Transfer of absorbed Cu from the intestinal cells to the blood is accomplished mainly by the Cu ATPase (ATP7A). Based upon tracer studies with radioactive Cu, Cu that enters the hepatic portal circulation binds tightly to proteins that compose the exchangeable Cu pool of the blood plasma, which consists mainly of albumin and alpha-2-macroglobulin (transcuprein), but may include other protein or non-protein components. The bulk of this Cu then first enters cells of the liver and partly also those of the kidney (Figure 2), where Cu is supplied to endogenous Cu-dependent proteins via various chaperones (ATOX1, CCS, Cox17). Most travels to the transmembrane Cu “pump”, ATP7B, in the trans Golgi network, from where a significant portion is incorporated into ceruloplasmin (Cp) for secretion into the blood via exocytosis, where it joins Cu on albumin and transcuprein/macroglobulin for delivery to cells in other organs all over the body (including the intestine). Another portion of Cp interacts with Fe (orange section of the diagram) to facilitate Fe release and transport on its blood carrier, transferrin. Hephaestin (Hp), a membrane-bound homolog of Cp, plays a similar role in Fe release from enterocytes to the blood. Excess Cu in the liver cells finds its way into the bile after entering the bile canaliculi, with the help of ATP7B and the endo-lysosomal compartment (see Figure 3). Most excretion of Cu is via the bile, as biliary Cu is not as readily re-absorbed, and so ends up in the feces. Cells regularly sloughed off the intestinal mucosa and degraded in the large intestine may also contribute to fecal excretion. Normally, only a small amount of Cu is excreted in the urine, which probably derives not only from tubular secretions but also the filtration of blood plasma. However, urinary secretion markedly increases when biliary secretion is compromised, leading to increases in small Cu carriers (SCC) in blood plasma that greatly increase levels of SCC in the urine. A great deal is still unknown about the additional forms of Cu that may be involved in its flow, especially through various secretory pathways leading to the blood, bile and urine, and the contributions of these processes and components to mammalian Cu homeostasis.
Figure 2. Distribution of 67Cu in rat organs and blood plasma at various times after tracer administration. Data for each time point are mean values for mostly 5–7 rats, given as % of 67Cu dose. Data for brain and heart have been multiplied 10× to make them more visible. Reprinted with permission from reference Weiss, K.C.; et al. .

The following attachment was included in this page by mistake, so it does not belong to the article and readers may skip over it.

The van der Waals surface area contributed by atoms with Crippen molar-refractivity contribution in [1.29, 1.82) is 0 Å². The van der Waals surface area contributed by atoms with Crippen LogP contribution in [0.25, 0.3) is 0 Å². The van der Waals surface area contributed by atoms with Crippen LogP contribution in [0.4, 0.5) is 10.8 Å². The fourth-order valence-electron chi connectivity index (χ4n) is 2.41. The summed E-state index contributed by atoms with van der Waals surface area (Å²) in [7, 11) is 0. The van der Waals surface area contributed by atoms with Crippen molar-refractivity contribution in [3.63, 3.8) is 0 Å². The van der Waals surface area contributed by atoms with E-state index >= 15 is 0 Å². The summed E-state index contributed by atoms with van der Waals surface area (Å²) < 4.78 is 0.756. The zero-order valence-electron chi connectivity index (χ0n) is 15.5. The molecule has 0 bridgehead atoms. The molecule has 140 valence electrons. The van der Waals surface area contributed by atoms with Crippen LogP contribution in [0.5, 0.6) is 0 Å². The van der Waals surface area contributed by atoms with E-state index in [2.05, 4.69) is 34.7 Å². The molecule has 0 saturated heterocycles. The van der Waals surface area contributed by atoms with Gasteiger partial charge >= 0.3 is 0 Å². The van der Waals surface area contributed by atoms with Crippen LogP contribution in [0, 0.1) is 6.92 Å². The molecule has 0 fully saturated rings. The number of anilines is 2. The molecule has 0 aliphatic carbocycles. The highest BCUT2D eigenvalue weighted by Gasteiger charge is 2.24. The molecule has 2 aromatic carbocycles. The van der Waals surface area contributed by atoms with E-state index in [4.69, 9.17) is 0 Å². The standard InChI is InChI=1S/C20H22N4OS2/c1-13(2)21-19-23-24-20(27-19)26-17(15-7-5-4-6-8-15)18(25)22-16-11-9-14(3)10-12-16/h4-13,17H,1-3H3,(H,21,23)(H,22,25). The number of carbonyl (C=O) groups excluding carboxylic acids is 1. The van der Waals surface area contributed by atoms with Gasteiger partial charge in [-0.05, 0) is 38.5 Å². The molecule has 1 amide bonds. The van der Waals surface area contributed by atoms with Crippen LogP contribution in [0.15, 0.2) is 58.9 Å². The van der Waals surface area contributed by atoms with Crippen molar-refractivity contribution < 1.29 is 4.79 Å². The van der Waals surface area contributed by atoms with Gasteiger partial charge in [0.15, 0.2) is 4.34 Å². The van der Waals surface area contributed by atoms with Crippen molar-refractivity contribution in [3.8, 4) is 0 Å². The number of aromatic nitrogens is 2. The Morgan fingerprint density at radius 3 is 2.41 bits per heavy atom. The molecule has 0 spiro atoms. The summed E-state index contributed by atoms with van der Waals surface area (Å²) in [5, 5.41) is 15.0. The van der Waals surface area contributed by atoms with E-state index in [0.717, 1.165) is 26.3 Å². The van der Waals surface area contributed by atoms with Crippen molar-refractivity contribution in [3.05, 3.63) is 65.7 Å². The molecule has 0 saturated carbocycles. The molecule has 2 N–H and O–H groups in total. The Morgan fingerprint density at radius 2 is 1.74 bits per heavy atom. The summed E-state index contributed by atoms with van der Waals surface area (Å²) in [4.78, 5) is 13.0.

Figure 3. Summary of proposed steps involved in the movement of cu into bile and secreted by hepatocytes. Based mainly on the data, reviews and figures provided by Polishchuk and Polishchuk  and Stewart et al. . Cu ions enter hepatocytes from plasma proteins via copper transporter 1 (CTR1) and at least one other as yet unidentified transporter, and are carried via the chaperone ATOX1 to ATP7B (blue triangles) in the transGolgi network (TGN). In the lumen of the TGN, Cu will be incorporated into apoceruloplasmin (apoCp) (violet circles), forming holoCp, and be released into the blood plasma by exocytosis (center right of the figure) across the “basolateral” hepatocyte membrane. In the absence of excessive Cu not otherwise incorporated into Cp and endogenous Cu-dependent proteins and mitochondria, TGN Cu in the lumen will be exported to the bile canaliculi that are formed between hepatocyte apical membranes, leading to the gall bladder and bile duct. This happens through the budding of vesicles from the TGN that contain Cu and may also contain ATP7B. These fuse with late endosomes also containing ATP7B as well as lysosomes (to form the endo-lysosomal compartment), which then fuses with the apical hepatocyte membrane at a canaliculus (left side of figure). This releases Cu that was present in the vesicular bodies and also can lead to ATP7B being part of the apical membrane. The latter is particularly important in the presence of excess Cu, which can then flow from ATOX1 directly to ATP7B that pumps it into the bile canaliculi. Small amounts of the Cu efflux “pump”, ATP7A (blue squares), are also expressed in hepatocytes (far right of the figure), and may also contribute to Cu that exits hepatocytes and enters the blood plasma, to bind to proteins like albumin in the exchangeable plasma Cu pool. Based on what is known in other cells, the much less abundant ATP7A in hepatocytes would either transfer some Cu in the TGN into secretory vesicles (for exocytosis), and/or traffic it in vesicles to the basolateral membrane to pump Cu in the cytosol (on ATOX1) into the blood plasma, following which ATP7A would recycle back to the TGN.